With their last three games of the regular season, the Spokane Indians did exactly what they wanted to do: gain momentum heading into the Northwest League Championship Series.
Spokane’s 3-1 win over Boise on Wednesday capped a 51-25 regular-season record, the best in the league by eight games and Spokane’s best since 1987. Tonight at 6:30, the Indians start a best-of-5 series against the Salem-Keizer Volcanoes (40-36) at Avista Stadium.
Salem-Keizer and Eugene finished with identical records and split their season series 6-6. The Volcanoes were awarded the West Division title by virtue of the second tiebreaker – having the best record against West third-place finisher Vancouver.
“Not a lot of guys get to win championships – at all,” said Indians utility player Jared Bolden. “To be able to have a chance to go after one for your first time – first being in the league, first time playing pro ball with wood bats and everything – it’s a very big deal.”
The Indians head into the series with a 7-3 record over the Volcanoes this season. But Spokane manager Tim Hulett is quick to point out that, in the postseason, records don’t mean a thing.
Each team’s lineups have changed a bit. The Indians lost a big bat in Mike Bianucci and a starting infielder in second baseman Jason Ogata, each out with broken hands.
Outfielder Eric Fry clearly remembers the Indians’ first game against the Volcanoes in June, a 14-2 massacre in which Spokane committed six errors.
“It’s kind of good knowing that we’ve been able to beat these guys consistently,” Bolden said. “But when the playoffs start, it’s a whole different story.”
Salem-Keizer is the two-time defending champion, while Spokane last won the championship in 2005.
Hulett thinks the Indians’ momentum – Spokane won eight of the last 10 games – should give them a leg up in the championship series.
The biggest thing the Indians have going for them is solid pitching.
Spokane led the league on the mound with a 3.46 team earned-run average. Salem-Keizer’s ERA was 4.22 heading into Wednesday’s 8-5 loss.
“Usually, in playoffs it is pitching – the team that gets the best pitching is usually the team that wins,” Hulett said. “As a general rule, playoffs are usually lower-scoring games anyhow.”
Bolden said he thinks the three-game sweep the Indians completed Wednesday against Boise has helped them prepare for the postseason. On Monday, Spokane came from behind in the bottom of the ninth to beat the Hawks 3-2. On Tuesday, the Indians rallied late in the game for a 6-4 victory.
Wednesday’s game was another close one. Though Boise threatened in the last few innings, the Indians held the Hawks at bay.
But, no rest for the weary. The Indians host the Volcanoes tonight.
“If I gotta tell them something to get them motivated to play in the playoffs, they’re probably doing the wrong thing,” Hulett said. “I think everybody’s excited about it. And we talked more about it a couple days ago, of just finishing strong and creating the momentum. And the guys have done that, so we’re ready.”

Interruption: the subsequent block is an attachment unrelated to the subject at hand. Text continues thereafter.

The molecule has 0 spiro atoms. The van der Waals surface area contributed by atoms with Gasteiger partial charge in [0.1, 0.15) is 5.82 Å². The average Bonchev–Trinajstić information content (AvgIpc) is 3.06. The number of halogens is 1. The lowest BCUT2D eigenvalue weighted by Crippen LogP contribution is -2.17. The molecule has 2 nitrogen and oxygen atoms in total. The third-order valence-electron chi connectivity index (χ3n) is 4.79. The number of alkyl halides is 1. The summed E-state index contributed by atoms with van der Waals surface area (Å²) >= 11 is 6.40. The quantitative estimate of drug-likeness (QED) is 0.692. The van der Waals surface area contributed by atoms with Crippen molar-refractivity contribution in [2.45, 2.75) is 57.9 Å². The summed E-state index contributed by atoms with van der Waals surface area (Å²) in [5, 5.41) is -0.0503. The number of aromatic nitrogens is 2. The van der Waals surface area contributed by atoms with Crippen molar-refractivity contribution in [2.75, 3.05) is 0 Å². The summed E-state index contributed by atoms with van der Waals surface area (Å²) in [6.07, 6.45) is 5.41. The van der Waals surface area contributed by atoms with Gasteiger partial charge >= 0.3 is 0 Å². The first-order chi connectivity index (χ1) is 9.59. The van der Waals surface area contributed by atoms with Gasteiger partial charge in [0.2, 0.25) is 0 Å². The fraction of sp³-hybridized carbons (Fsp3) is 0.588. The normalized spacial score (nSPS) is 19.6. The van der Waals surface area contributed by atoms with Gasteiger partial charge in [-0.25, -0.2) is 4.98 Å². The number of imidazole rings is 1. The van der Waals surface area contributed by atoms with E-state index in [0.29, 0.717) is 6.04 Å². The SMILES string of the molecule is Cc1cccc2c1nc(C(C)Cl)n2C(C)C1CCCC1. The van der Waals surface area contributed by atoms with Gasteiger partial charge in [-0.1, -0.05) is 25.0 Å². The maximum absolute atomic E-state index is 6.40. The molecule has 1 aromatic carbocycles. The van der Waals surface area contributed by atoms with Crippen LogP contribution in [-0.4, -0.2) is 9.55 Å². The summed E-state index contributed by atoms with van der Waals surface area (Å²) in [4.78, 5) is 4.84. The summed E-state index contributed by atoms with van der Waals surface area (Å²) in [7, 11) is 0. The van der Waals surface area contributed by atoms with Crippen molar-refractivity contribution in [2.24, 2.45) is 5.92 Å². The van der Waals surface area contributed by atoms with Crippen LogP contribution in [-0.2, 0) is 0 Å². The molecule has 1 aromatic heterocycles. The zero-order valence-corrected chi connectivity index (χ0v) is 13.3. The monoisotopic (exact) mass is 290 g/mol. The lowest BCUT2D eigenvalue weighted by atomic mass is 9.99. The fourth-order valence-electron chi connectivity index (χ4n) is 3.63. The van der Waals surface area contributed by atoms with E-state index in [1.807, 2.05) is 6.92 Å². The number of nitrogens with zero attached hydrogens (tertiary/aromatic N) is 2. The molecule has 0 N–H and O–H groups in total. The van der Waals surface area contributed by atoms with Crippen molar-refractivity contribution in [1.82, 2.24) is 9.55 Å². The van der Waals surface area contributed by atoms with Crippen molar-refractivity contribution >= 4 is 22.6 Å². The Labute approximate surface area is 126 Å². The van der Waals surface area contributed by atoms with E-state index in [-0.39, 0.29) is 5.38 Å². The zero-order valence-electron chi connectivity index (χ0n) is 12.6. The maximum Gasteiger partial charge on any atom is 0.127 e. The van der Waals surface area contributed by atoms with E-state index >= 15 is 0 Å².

Watch for these players in the championship series:
•Joey Butler: Maintained one of the league’s best on-base percentages (.416) all season. He got off to a sizzling start in June, batting .528, before settling down to his regular-season average of .301. He has just four home runs, but leads the Indians in walks with 40.
•Eric Fry: Hit .296 and is the last holdover Spokane player from last season. His batting improved every month, from .289 in June to .304 in July to .310 in August. He snuck into the last spot on the NWL’s regular-season top-10 batting list.
•Jake Kaase: If he hadn’t jumped among a handful of teams this season he would be fifth on that list with his .320 average. The shortstop returned to the Indians in August, bringing another powerful bat to the offense and a dependable glove to the defense.
•Wilfredo Boscan: Indians fans voted the right-hander this season’s team MVP and for good reason. The 18-year-old put together the NWL’s best record, 9-1, and secured a 3.12 ERA. He also had the fourth-most strikeouts in the league with 70. He will start tonight’s opener.
•Ryan Schlecht: Hulett has said he doesn’t worry when reliever Schlecht is on the mound. The righty (4-2) got five saves in six opportunities, and in 23 games struck out 45 with a 1.48 ERA.
•Kyle Higgins: A relatively unassuming player all year – until the past three games. Since Monday, the second-baseman’s batting average has jumped 47 points, from .224 to .271 after batting .667 in the three-game Boise series.
•Mike Loberg: The first baseman batted .292, led the league in RBIs (49) and was second in runs scored (53). He was tied for third in the league with eight home runs.
•Michael Ambort: Finished second in the league with nine home runs and batted .328. His slugging percentage was .664 in 34 games.
•Mike Loree: He was the league’s leading pitcher with a 2.44 ERA. The right-hander topped the league with 81 innings pitched. Though his record was only 4-3, Loree finished second in the league with 75 strikeouts.
•Andrew Reichard: The right-hander finished just behind Reichard with a 2.87 ERA. He finished with a 3-2 record.
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